Pictured: Princess Diana with Dodi Fayed in the lift of the Ritz hotel CCTV footage showing the couple’s final hours

‘Mr Burgess had been pressured by Mohamad Al Fayed into having me appointed, mainly because of what had happened in Northern Ireland,’ Stevens told the Mail this week. ‘Mr Al Fayed had confidence that I would do what he referred to as a “proper job” and investigate in a way that would be fearless.’

There was a ‘very cordial’ first meeting at Al Fayed’s Park Lane apartment, where the tycoon left the Commissioner in ‘no doubt whatsoever’ what he believed to have taken place.

‘The crash was not an accident but murder, and this murder was a result of a conspiracy by the Establishment, in particular His Royal Highness Prince Philip and the security and intelligence services,’ said Stevens. ‘These were very, very serious allegations that went to the very heart of the Royal Family, MI5 and MI6.’

He added: ‘We made the decision early on to remind ourselves, regularly, that Mr Al Fayed was a grieving father. And we got on pretty well over that three-year period until, I’m afraid, we gave our conclusions and the relationship deteriorated pretty rapidly after that.’

The sheer number of conspiracy allegations which had to be examined by Paget led him to break them down into 16 different ‘themes’. These were then assigned to members of his team to be pursued concurrently.

This week Stevens took the Mail through the bombshell core allegations supposed to have provided a motive for murder.

The princess was pregnant

This was one of Al Fayed’s most incendiary claims. There was plenty of eyewitness and circumstantial evidence that Diana was not expecting a baby when she died. But could Paget prove or disprove her condition scientifically so long after the event?

‘The thing we wanted to do very, very quickly was to get the [wreck of the Mercedes] back over from France so that we could have it examined by the forensic people,’ said Stevens. ‘Look at the blood, see if we could actually find out from the blood — though it had never been done before — whether or not Princess Diana had been pregnant. In the car there were still traces of her blood and other people’s blood which we wanted to test. So we managed to get it back and the Transport Research Laboratory took it to bits.’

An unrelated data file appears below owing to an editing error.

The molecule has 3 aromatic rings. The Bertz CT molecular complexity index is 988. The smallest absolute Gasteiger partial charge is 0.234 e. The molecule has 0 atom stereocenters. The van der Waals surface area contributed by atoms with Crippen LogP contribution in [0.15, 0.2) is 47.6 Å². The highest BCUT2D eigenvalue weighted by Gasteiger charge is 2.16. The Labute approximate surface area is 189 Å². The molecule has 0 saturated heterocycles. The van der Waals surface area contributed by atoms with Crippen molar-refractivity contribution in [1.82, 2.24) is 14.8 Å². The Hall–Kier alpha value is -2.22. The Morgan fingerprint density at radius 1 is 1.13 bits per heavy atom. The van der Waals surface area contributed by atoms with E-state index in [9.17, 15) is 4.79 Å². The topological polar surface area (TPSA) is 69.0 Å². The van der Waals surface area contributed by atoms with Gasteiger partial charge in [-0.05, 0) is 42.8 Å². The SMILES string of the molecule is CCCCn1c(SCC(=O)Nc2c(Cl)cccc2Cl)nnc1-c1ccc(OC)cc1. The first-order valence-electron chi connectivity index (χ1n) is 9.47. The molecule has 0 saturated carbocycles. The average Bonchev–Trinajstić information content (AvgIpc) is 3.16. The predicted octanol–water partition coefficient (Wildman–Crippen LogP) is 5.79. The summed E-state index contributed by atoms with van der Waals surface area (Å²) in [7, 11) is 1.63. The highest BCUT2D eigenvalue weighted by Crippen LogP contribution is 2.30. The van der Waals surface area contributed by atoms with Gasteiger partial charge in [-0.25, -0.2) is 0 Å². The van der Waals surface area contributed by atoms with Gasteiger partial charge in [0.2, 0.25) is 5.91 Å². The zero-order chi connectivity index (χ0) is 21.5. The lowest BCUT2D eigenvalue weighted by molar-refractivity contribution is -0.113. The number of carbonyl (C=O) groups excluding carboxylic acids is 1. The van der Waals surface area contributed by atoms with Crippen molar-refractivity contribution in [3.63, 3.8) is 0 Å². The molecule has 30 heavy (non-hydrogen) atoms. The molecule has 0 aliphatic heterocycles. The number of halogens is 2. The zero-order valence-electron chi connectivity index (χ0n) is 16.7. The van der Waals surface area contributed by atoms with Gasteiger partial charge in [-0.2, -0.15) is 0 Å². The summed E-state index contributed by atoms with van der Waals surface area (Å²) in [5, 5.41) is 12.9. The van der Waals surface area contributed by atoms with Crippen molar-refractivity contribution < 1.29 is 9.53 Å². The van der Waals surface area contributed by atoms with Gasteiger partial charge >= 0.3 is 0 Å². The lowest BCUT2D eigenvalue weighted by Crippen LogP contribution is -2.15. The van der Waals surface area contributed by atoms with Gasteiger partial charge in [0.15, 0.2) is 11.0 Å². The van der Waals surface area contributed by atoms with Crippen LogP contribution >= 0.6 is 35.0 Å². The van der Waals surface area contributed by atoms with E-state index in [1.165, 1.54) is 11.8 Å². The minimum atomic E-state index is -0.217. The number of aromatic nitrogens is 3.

A DNA test identified a sample of Diana’s blood from the carpet inside the Mercedes. Then, at the request of the Paget team, a private forensic company carried out a further test. This was supervised by Professor David Cowan, head of forensic science and drug monitoring at King’s College, London. No sign of the pregnancy hormone HCG was found. The probability from the blood sample is that she was not pregnant,’ said Stevens. ‘The samples were seven to eight years old and it was a long shot but we had to give it a go.

‘Not conclusive but on a sliding scale, no, she was not pregnant. Taken together with other eyewitness accounts, and her use of contraceptives at the time, there is a degree of certainty.’ The Mail can reveal that the world-renowned fertility expert Lord (Robert) Winston assisted the Paget team in reaching this conclusion.

A DNA test identified a sample of Diana’s blood from the carpet inside the Mercedes (pictured). Then, at the request of the Paget team, a private forensic company carried out a further test

A DNA test identified a sample of Diana’s blood from the carpet inside the Mercedes (pictured). Then, at the request of the Paget team, a private forensic company carried out a further test

She was embalmed to mask pregnancy

Al Fayed claimed that the embalming carried out at the hospital on August 31, prior to the arrival of Prince Charles and Diana’s sisters, was a deliberate attempt to conceal her pregnancy. This had been orchestrated by MI6 and the British embassy.